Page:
In back-to-back testimony on Thursday, accused murderer Robert Durst’s former next-door neighbors contradicted what he told detectives some four decades ago—that he went for drinks at their house after dropping his wife off at a train on the day she disappeared.
The Mayers lived next to Robert and his then-wife Kathie Durst, now presumed dead, on the day she went missing: Jan. 31, 1982.
Though Robert Durst’s murder trial is not about his wife’s death, California prosecutors have tried to convince a jury that he killed his former friend Susan Berman in 2000 to cover up what she knew about the disappearance. The state has called multiple witnesses about their suspicions of domestic abuse in the Durst household, a bucolic lakefront home in South Salem, New York. An emergency room doctor previously testified on Monday that Kathie Durst had a mysterious black eye roughly a month before she disappeared.
According to prosecutors, Mr. Durst recruited his neighbors into his alibi, but both of those erstwhile neighbors—then-married couple Ruth Mayer and Bill Mayer—took turns contradicting the claim the three of them had drinks that evening.
Ms. Mayer recounted seeing Kathie Durst in the morning on the day she disappeared, but she insists that she never saw her husband.
“Did you ever see Robert Durst that day on the 31st?” the prosecutor asked.
“No,” Ms. Mayer replied.
“Did Robert Durst ever come over to your house, while you were present, for drinks that day or that evening on Jan. 31 1982?”
“Absolutely not,” Ms. Mayer reiterated.
Her former husband appeared equally certain that the claimed meeting did not happen.
Asked by Deputy District Attorney John Lewin about whether Mr. Durst’s claim to detectives was true, Mr. Mayer replied: “Not at all.”
“I’m absolutely sure,” he added.
Pressed further by Lewin about his certainty, Mr. Mayer replied: “100 percent.”
Durst’s defense lawyer David Chesnoff took multiple tactics challenging the Mayers’ credibility. Ruth Mayer denied that she told a detective what was written in his notes.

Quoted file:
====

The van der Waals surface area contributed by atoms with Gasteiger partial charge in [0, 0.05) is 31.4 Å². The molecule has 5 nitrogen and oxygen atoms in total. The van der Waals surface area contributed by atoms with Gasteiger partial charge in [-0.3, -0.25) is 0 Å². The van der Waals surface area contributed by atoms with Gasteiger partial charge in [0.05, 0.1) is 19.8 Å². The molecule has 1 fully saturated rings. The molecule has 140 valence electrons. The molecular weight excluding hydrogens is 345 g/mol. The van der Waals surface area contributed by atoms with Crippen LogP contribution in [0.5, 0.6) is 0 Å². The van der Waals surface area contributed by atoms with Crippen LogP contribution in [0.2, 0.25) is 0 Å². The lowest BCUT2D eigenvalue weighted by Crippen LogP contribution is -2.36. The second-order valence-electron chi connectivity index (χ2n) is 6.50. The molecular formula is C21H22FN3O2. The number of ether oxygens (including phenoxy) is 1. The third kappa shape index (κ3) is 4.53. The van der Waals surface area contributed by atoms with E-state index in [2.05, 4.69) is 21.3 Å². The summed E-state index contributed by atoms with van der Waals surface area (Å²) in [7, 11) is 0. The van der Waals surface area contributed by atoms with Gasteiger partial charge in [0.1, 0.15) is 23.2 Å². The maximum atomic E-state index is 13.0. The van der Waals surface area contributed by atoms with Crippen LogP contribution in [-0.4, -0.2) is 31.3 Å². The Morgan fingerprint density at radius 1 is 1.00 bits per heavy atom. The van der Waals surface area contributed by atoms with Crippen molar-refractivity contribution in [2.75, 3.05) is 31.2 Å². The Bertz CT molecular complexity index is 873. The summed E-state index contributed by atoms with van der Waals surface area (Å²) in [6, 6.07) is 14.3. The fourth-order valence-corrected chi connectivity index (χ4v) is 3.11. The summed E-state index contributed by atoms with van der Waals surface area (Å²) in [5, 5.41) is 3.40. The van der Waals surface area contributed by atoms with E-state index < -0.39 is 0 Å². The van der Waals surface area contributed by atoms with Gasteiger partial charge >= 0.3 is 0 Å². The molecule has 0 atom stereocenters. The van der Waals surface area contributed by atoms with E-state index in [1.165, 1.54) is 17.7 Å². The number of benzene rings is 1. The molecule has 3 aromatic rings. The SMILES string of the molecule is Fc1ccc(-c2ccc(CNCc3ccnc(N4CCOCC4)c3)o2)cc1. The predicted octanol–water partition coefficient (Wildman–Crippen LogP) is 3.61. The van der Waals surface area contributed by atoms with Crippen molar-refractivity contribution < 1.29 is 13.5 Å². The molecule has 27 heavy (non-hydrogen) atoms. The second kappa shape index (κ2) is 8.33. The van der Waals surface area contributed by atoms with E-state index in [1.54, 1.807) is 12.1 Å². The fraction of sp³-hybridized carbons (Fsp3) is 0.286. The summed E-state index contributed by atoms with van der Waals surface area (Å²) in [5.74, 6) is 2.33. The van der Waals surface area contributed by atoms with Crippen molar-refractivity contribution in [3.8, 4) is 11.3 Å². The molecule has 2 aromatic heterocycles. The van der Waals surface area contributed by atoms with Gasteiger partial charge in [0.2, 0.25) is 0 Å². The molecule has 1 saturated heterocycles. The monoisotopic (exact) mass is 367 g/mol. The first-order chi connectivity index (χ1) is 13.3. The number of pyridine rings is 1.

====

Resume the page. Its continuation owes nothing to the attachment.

“Did you take any notes back in 1982 with detective?” Chesnoff asked.
“No,” Ms. Mayer replied, giving the same answer when asked if she kept a diary.
“So you have no written record of what u said to police on that day?” Chesnoff pressed.
“I do not,” she acknowledged.
Chesnoff’s examination of her former husband was also contentious, with Durst’s lawyer stating that he agreed to speak to the prosecution but not the defense.
“That’s because you’ve kind of taken a side,” Chesnoff said.
“I’m not sure what you mean,” Mr. Meyer responded.
Described as a “creepy cottage” by the New York Post when it went up for sale in 2015, the Dursts’ former Westchester home had a list price for $1.1 million when the tabloid picked up on it hitting the market. Its proximity to a lake could theoretically help dispose of murder victims, but Bill Mayer did not find that a likely spot to dump Kathie Durst’s body.
Noting the lake freezes over in late January, Bill Mayer called the prospect “extremely difficult.”
The Mayers are not the only witnesses prosecutors called to reconstruct the 39-year-old events. Earlier this week, the state called Fadwa Najamy, the sister of Gilberte Najamy, the last woman to see Kathie Durst alive. Gilberte Najamy is no longer alive to tell that story herself, having died in 2015.
On Monday, Fadwa Najamy testified that Ms. Durst unexpectedly arrived at her sister’s house in Newtown, Connecticut, on Jan. 31, 1982, upset and “frantic” because she and her husband had a fight.
Thursday’s proceedings wrapped up in the early afternoon, but live trial coverage continues on Law&Crime, which was selected as the sole pool camera for the trial.
[Images via Law&Crime Network]
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